The Life of a Legend
A local documentary reveals the story of Eddie Aikau.
Eddie Aikau is one of the most revered figures in Hawaii’s history. But few people know any more about him than his accomplishments as a big-wave surfer and his tragic disappearance at sea 27 years ago.
This month, KGMB debuts a one-hour documentary that will give viewers a deeper understanding of the local icon. Veteran producer Phil Arnone interviewed 25 family members and friends for the special, Eddie Aikau—Hawaiian Hero, capturing their recollections of the already-storied figure.
“Eddie’s story interested me, because he accomplished so much with so little in his very short life,” says Arnone. Aikau was 31 when he disappeared during the 1978 voyage of the Hokulea. When the canoe capsized south of Molokai, Aikau attempted to paddle toward land for help, but was never seen again.
“We know he must’ve been something special to want to go in the water to save his crewmembers,” Arnone says. “But what we are hoping to tell people is what else he cared about. What was he like as a human being?”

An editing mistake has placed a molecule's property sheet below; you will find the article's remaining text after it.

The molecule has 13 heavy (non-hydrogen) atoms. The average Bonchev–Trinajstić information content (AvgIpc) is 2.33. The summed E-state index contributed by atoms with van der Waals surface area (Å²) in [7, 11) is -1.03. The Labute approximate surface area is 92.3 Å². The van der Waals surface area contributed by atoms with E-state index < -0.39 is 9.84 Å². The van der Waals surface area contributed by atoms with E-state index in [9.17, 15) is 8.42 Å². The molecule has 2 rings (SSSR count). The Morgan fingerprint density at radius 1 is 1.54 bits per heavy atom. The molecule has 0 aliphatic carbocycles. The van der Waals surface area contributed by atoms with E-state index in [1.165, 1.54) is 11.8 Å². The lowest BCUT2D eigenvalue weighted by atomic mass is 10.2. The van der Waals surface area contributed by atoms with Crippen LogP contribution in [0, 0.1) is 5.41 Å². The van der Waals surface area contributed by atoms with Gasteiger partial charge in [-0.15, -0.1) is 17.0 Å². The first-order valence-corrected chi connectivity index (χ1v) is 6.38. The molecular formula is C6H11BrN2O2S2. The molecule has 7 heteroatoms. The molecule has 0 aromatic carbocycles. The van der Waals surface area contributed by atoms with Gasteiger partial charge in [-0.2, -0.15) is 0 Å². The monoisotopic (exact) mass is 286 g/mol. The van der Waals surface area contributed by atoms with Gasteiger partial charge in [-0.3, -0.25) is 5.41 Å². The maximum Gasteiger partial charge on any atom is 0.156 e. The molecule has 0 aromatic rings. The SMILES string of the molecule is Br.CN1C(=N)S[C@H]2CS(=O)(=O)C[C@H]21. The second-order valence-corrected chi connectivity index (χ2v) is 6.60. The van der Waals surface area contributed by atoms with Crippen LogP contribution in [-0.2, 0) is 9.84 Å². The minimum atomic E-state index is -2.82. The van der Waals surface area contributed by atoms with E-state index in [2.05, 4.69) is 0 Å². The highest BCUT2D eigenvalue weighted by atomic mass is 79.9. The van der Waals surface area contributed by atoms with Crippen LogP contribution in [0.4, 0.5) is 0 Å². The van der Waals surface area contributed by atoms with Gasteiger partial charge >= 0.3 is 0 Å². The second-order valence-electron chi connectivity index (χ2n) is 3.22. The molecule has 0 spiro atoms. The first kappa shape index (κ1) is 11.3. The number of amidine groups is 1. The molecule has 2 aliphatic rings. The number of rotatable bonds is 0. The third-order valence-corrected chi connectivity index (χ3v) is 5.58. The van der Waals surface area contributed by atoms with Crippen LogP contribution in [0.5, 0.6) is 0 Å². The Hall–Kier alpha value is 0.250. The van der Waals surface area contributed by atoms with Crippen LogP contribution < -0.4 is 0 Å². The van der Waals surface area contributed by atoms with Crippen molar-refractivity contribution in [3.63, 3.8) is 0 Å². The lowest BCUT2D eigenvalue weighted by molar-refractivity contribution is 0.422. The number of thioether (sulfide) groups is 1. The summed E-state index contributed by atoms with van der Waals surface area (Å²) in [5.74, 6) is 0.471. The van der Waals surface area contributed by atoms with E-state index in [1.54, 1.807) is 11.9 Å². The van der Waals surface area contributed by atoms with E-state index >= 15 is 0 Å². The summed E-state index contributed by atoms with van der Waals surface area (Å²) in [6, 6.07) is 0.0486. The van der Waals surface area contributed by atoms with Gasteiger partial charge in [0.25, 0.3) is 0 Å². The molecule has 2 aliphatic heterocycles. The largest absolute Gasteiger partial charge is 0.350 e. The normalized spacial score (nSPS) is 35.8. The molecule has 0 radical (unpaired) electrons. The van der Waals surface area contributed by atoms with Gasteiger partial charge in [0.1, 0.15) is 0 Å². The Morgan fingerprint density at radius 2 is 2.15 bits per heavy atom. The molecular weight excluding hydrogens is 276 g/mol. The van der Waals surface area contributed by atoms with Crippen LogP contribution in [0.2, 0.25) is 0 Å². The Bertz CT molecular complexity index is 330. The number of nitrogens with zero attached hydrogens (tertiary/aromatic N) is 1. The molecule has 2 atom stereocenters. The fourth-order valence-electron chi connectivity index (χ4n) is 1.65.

Aikau’s family—his sister, Myra, and brothers, Sol and Clyde—gave the project their blessing, even unearthing old photos and home videos, many of which have never been seen by the public. Footage of the publicity-shy Aikau was hard to come by, but Arnone managed to dig up some impressive shots. One visual gem: Aikau surfing Sunset Beach in the 1977 Duke Kahanamoku Invitational, a competition that took him 10 years to win. There are also rare radio interviews, including one in which Aikau sings and plays the song he wrote for his fellow Hokulea crewmembers.
Family and friends share their touching tales, as well. How the Aikaus welcomed everyone into their home, located just behind the local cemetery the family cared for. How skilled Aikau was at playing slack key guitar, a passion of his second only to surfing. How he became one of the first lifeguards at Waimea Bay, credited with saving countless lives in some of the most treacherous conditions and, some say, inspiring the now-ubiquitous phrase “Eddie Would Go.”
KGMB9, April 19 and 30, 9 p.m.
“He rescued so many people as a lifeguard, and the way he disappeared going into the dark on a surfboard was just so typical of Eddie—trying to save people,” says Aikau’s former surfing buddy and big-wave legend Peter Cole. “He was very quiet, kind of an introvert, but he had so much aloha. His whole life, the way he lived, was to give of himself.”
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